TAKE ACTION: Your calls to Congress are critically important for wild horses!

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Members of the Hart Mountain herd photographed at RTF’s San Luis Obispo satellite sanctuary by Irene Vejar

It’s been another rough year for wild horses. Return to Freedom continues the fight with a physical presence on Capitol Hill working every day for our wild horses and burros – but we need your help.

As of this writing, Congress is hammering out a short-term extension on funding for the Department of Interior, which includes the Bureau of Land Management’s Wild Horse & Burro Program. Lawmakers could reach an agreement and vote any day now.

It’s up to the Senate Conference Committee members to hold the line on protective language for wild horses and burros and on horse slaughter because the House approved an amendment in support of dangerous, costly and unproven sterilization surgeries for wild mares.

The House also rejected the horse slaughter defund amendment, which would have prohibited the U.S. Department of Agriculture from using our tax dollars to hire horsemeat inspectors that would have kept an effective ban on slaughter in place. The Senate did the opposite and listened to the will of the American people.

We need to continue calling members of the Senate to politely encourage them to stand strong on the protective language for wild horses and burros and to preserve anti-slaughter language as the Conference Committee works out the differences between the House and Senate bills.

Wild horse advocates also need to alert members of the Senate to BLM’s stealth changes to its wild horse sale policy, which now allows a single buyer to purchase up to 24 wild horses per day with no oversight, no restrictions, no waiting period and no questions asked. This change runs counter to Congress’ opposition to selling wild horses and burros to slaughter and opens a back door for the easy disposal of thousands of captured wild horses and burros.

We expect Congress to approve a short-term Continuing Resolution any day now through Dec. 7 that will fund the Departments of Interior and Agriculture and other agencies until after the November election, when Congress will return to try and approve a long-term spending agreement for the remainder of the fiscal year that runs through September 2019.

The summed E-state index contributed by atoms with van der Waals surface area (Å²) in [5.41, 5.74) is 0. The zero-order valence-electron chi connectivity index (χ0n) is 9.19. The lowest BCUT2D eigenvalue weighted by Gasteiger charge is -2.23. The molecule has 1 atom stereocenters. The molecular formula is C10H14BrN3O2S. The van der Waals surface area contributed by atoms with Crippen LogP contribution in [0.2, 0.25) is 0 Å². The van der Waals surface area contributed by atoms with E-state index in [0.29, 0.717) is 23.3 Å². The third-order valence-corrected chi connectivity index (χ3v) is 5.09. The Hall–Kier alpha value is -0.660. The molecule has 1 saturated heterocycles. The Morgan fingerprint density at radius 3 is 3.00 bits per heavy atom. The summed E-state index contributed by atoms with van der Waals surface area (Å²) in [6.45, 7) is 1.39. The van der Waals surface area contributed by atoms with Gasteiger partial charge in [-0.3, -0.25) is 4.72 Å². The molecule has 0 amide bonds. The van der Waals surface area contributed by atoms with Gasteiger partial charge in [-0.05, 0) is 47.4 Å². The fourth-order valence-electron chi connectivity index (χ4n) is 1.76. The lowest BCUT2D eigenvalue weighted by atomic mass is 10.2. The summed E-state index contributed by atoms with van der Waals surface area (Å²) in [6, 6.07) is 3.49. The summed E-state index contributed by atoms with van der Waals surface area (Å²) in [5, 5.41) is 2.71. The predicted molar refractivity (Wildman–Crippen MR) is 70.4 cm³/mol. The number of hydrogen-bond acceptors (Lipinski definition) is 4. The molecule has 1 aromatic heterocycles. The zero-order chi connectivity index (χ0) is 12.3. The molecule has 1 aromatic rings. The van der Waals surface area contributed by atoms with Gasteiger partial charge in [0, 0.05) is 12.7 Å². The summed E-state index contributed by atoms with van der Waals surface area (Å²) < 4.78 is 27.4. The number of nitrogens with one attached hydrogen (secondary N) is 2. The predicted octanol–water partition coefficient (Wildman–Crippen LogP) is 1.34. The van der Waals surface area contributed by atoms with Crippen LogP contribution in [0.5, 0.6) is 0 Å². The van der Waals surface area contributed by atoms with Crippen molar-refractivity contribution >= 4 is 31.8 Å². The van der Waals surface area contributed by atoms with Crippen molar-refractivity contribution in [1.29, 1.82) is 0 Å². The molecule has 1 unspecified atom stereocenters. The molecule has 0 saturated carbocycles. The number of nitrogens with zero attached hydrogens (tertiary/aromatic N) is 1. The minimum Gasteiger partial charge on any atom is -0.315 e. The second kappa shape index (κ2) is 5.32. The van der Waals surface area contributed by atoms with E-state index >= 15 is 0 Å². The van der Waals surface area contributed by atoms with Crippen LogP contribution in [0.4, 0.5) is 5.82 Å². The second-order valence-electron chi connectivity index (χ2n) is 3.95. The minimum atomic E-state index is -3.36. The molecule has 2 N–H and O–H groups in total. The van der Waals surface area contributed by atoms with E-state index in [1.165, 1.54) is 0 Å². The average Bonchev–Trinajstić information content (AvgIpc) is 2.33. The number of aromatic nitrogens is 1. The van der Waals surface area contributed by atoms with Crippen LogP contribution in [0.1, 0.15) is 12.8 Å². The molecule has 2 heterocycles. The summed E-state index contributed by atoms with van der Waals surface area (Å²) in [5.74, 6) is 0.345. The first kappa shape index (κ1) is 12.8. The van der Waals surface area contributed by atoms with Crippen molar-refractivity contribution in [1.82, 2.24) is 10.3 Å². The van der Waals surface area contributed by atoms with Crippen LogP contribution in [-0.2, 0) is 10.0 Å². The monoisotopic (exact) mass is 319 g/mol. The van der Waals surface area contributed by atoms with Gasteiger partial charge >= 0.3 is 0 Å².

So please keep calling — it is critical they hear from you until the bill is finalized. 

We must also remember the very important upcoming election.  It is of vital importance that we elect a Congress that will defend and improve our laws that protect wild horses and burros for generations to come — not present amendments and proposals that will cause great harm and potential death to wild horses and burros while further damaging a program that is being severely mismanaged. Click here for a list of questions you can ask candidates for Congress or staff members to inform your vote.


 Please call the Senate Conference Committee members listed below. Urge them to:

  • Stand strong on Senate language protecting wild horses and burros;
  • Stand strong on defunding horse slaughter;
  • Demand that BLM revoke its quietly instituted wild horse sale policy change allowing more wild horses and burros to be sent to slaughter;
  • Oppose the unrestricted sale of wild horses and burros by the U.S. Forest Service.

Sen. Richard Shelby, Alabama
(202) 224-5744

Sen. Susan Collins, Maine
(202) 224-2523

Sen. Lisa Murkowski, Alaska

Sen. John Hoeven, North Dakota
(202) 224-2551

Sen. James Lankford, Oklahoma
(202) 224-5754

Sen. Cindy Hyde-Smith, Mississippi
(202) 224-5054

Sen. Patrick Leahy, Vermont
(202) 224-4242

Sen. Jack Reed, Rhode Island
(202) 224-4642

Sen. Tom Udall, New Mexico
(202) 224-6621

Sen. Jeff Merkley, Oregon
(202) 224-3753

Sen. Christopher Coons, Delaware
(202) 224-5042

Note: If a staff member taking your call suggests calling your own senator, instead, please emphasize that wild horses and horse slaughter are issues of importance to all Americans and that you wanted to share your views with members of the Conference Committee. Remember that the Senate has been supportive of wild and domestic horses, so please be polite and respectful of the staff when you call.